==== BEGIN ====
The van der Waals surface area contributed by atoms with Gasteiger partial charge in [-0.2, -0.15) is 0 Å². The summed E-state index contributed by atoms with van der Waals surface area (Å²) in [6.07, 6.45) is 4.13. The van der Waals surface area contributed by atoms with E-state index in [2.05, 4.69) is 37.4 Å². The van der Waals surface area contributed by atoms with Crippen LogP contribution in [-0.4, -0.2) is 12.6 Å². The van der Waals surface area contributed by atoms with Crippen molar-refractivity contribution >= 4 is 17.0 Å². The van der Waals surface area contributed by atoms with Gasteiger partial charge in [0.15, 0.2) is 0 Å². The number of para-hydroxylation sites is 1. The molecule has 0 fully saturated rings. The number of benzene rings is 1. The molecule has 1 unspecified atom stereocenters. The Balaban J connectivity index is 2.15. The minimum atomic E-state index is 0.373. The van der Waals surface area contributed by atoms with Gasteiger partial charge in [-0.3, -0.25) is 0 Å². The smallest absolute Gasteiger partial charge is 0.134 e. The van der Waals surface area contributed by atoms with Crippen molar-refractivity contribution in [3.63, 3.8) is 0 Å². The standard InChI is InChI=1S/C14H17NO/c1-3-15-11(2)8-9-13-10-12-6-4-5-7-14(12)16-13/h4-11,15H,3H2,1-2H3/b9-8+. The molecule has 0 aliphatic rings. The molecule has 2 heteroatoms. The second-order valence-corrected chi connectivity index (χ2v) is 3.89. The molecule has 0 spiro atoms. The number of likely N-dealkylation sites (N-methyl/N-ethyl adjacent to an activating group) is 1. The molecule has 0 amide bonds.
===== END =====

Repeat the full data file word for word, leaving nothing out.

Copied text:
The van der Waals surface area contributed by atoms with Gasteiger partial charge in [-0.2, -0.15) is 0 Å². The summed E-state index contributed by atoms with van der Waals surface area (Å²) in [6.07, 6.45) is 4.13. The van der Waals surface area contributed by atoms with E-state index in [2.05, 4.69) is 37.4 Å². The van der Waals surface area contributed by atoms with Crippen LogP contribution in [-0.4, -0.2) is 12.6 Å². The van der Waals surface area contributed by atoms with Crippen molar-refractivity contribution >= 4 is 17.0 Å². The van der Waals surface area contributed by atoms with Gasteiger partial charge in [0.15, 0.2) is 0 Å². The number of para-hydroxylation sites is 1. The molecule has 0 fully saturated rings. The number of benzene rings is 1. The molecule has 1 unspecified atom stereocenters. The Balaban J connectivity index is 2.15. The minimum atomic E-state index is 0.373. The van der Waals surface area contributed by atoms with Gasteiger partial charge in [-0.3, -0.25) is 0 Å². The smallest absolute Gasteiger partial charge is 0.134 e. The van der Waals surface area contributed by atoms with Crippen molar-refractivity contribution in [3.63, 3.8) is 0 Å². The standard InChI is InChI=1S/C14H17NO/c1-3-15-11(2)8-9-13-10-12-6-4-5-7-14(12)16-13/h4-11,15H,3H2,1-2H3/b9-8+. The molecule has 0 aliphatic rings. The molecule has 2 heteroatoms. The second-order valence-corrected chi connectivity index (χ2v) is 3.89. The molecule has 0 spiro atoms. The number of likely N-dealkylation sites (N-methyl/N-ethyl adjacent to an activating group) is 1. The molecule has 0 amide bonds.